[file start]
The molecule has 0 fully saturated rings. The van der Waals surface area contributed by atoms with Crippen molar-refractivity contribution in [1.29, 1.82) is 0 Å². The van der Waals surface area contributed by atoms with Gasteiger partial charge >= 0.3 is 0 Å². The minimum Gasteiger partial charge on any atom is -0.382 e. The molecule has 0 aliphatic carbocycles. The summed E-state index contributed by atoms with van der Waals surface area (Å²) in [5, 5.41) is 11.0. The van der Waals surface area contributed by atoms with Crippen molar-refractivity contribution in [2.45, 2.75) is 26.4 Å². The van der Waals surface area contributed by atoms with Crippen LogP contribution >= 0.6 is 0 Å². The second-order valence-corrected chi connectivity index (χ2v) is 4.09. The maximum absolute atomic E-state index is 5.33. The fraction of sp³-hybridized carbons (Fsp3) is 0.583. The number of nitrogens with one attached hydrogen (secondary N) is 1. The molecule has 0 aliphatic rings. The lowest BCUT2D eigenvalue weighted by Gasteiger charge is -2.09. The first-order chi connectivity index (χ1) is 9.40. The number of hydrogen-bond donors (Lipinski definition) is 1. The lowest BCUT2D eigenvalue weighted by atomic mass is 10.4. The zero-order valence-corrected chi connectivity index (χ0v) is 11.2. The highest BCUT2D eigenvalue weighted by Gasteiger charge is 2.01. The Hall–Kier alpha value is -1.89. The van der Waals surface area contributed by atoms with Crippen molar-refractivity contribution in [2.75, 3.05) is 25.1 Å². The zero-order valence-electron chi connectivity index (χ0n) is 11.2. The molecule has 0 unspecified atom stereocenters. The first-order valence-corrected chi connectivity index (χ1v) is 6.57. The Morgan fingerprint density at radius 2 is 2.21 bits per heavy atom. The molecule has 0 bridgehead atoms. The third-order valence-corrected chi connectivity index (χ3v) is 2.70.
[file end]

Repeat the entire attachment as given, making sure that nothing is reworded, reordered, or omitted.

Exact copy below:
The molecule has 0 fully saturated rings. The van der Waals surface area contributed by atoms with Crippen molar-refractivity contribution in [1.29, 1.82) is 0 Å². The van der Waals surface area contributed by atoms with Gasteiger partial charge >= 0.3 is 0 Å². The minimum Gasteiger partial charge on any atom is -0.382 e. The molecule has 0 aliphatic carbocycles. The summed E-state index contributed by atoms with van der Waals surface area (Å²) in [5, 5.41) is 11.0. The van der Waals surface area contributed by atoms with Crippen molar-refractivity contribution in [2.45, 2.75) is 26.4 Å². The van der Waals surface area contributed by atoms with Crippen LogP contribution >= 0.6 is 0 Å². The second-order valence-corrected chi connectivity index (χ2v) is 4.09. The maximum absolute atomic E-state index is 5.33. The fraction of sp³-hybridized carbons (Fsp3) is 0.583. The number of nitrogens with one attached hydrogen (secondary N) is 1. The molecule has 0 aliphatic rings. The lowest BCUT2D eigenvalue weighted by Gasteiger charge is -2.09. The first-order chi connectivity index (χ1) is 9.40. The number of hydrogen-bond donors (Lipinski definition) is 1. The lowest BCUT2D eigenvalue weighted by atomic mass is 10.4. The zero-order valence-corrected chi connectivity index (χ0v) is 11.2. The highest BCUT2D eigenvalue weighted by Gasteiger charge is 2.01. The Hall–Kier alpha value is -1.89. The van der Waals surface area contributed by atoms with Crippen molar-refractivity contribution in [2.75, 3.05) is 25.1 Å². The zero-order valence-electron chi connectivity index (χ0n) is 11.2. The molecule has 0 unspecified atom stereocenters. The first-order valence-corrected chi connectivity index (χ1v) is 6.57. The Morgan fingerprint density at radius 2 is 2.21 bits per heavy atom. The molecule has 0 bridgehead atoms. The third-order valence-corrected chi connectivity index (χ3v) is 2.70.